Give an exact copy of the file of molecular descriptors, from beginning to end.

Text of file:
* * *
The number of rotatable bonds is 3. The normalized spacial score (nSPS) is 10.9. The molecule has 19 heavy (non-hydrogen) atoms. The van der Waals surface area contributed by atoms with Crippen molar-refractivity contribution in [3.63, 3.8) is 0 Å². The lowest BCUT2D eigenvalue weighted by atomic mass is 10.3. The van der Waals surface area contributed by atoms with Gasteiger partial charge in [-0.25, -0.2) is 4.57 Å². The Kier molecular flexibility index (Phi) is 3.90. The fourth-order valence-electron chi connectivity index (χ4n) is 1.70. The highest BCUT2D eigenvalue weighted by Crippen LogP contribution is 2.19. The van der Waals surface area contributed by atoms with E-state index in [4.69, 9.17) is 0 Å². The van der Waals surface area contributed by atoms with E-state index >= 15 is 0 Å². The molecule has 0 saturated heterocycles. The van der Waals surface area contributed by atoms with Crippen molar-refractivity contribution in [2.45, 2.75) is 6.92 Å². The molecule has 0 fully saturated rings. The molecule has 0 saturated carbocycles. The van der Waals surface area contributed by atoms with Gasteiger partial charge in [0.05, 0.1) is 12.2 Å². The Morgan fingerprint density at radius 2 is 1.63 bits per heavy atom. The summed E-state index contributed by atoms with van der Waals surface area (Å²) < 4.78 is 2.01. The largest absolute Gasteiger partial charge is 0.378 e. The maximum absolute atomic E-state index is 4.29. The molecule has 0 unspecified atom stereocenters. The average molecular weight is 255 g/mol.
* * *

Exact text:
The number of rotatable bonds is 3. The normalized spacial score (nSPS) is 10.9. The molecule has 19 heavy (non-hydrogen) atoms. The van der Waals surface area contributed by atoms with Crippen molar-refractivity contribution in [3.63, 3.8) is 0 Å². The lowest BCUT2D eigenvalue weighted by atomic mass is 10.3. The van der Waals surface area contributed by atoms with Gasteiger partial charge in [-0.25, -0.2) is 4.57 Å². The Kier molecular flexibility index (Phi) is 3.90. The fourth-order valence-electron chi connectivity index (χ4n) is 1.70. The highest BCUT2D eigenvalue weighted by Crippen LogP contribution is 2.19. The van der Waals surface area contributed by atoms with E-state index in [4.69, 9.17) is 0 Å². The van der Waals surface area contributed by atoms with E-state index >= 15 is 0 Å². The molecule has 0 saturated heterocycles. The van der Waals surface area contributed by atoms with Crippen molar-refractivity contribution in [2.45, 2.75) is 6.92 Å². The molecule has 0 fully saturated rings. The molecule has 0 saturated carbocycles. The van der Waals surface area contributed by atoms with Gasteiger partial charge in [0.05, 0.1) is 12.2 Å². The Morgan fingerprint density at radius 2 is 1.63 bits per heavy atom. The summed E-state index contributed by atoms with van der Waals surface area (Å²) < 4.78 is 2.01. The largest absolute Gasteiger partial charge is 0.378 e. The maximum absolute atomic E-state index is 4.29. The molecule has 0 unspecified atom stereocenters. The average molecular weight is 255 g/mol.